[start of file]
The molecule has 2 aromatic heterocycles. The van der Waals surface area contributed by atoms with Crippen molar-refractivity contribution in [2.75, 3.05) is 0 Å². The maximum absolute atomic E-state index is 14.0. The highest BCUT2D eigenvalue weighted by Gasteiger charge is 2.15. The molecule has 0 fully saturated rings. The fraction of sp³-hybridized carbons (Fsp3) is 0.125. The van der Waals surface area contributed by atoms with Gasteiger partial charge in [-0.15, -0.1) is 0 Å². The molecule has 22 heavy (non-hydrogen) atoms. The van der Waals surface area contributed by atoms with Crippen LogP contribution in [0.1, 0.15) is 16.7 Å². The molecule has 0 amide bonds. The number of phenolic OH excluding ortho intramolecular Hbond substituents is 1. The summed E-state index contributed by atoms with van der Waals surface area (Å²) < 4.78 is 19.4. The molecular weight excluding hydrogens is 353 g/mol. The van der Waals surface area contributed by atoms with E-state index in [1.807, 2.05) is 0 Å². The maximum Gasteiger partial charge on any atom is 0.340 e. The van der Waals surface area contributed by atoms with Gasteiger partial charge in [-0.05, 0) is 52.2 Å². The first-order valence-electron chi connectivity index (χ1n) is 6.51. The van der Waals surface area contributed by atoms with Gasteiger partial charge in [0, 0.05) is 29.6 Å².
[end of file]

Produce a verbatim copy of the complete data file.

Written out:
The molecule has 2 aromatic heterocycles. The van der Waals surface area contributed by atoms with Crippen molar-refractivity contribution in [2.75, 3.05) is 0 Å². The maximum absolute atomic E-state index is 14.0. The highest BCUT2D eigenvalue weighted by Gasteiger charge is 2.15. The molecule has 0 fully saturated rings. The fraction of sp³-hybridized carbons (Fsp3) is 0.125. The van der Waals surface area contributed by atoms with Gasteiger partial charge in [-0.15, -0.1) is 0 Å². The molecule has 22 heavy (non-hydrogen) atoms. The van der Waals surface area contributed by atoms with Crippen LogP contribution in [0.1, 0.15) is 16.7 Å². The molecule has 0 amide bonds. The number of phenolic OH excluding ortho intramolecular Hbond substituents is 1. The summed E-state index contributed by atoms with van der Waals surface area (Å²) < 4.78 is 19.4. The molecular weight excluding hydrogens is 353 g/mol. The van der Waals surface area contributed by atoms with E-state index in [1.807, 2.05) is 0 Å². The maximum Gasteiger partial charge on any atom is 0.340 e. The van der Waals surface area contributed by atoms with Gasteiger partial charge in [-0.05, 0) is 52.2 Å². The first-order valence-electron chi connectivity index (χ1n) is 6.51. The van der Waals surface area contributed by atoms with Gasteiger partial charge in [0, 0.05) is 29.6 Å².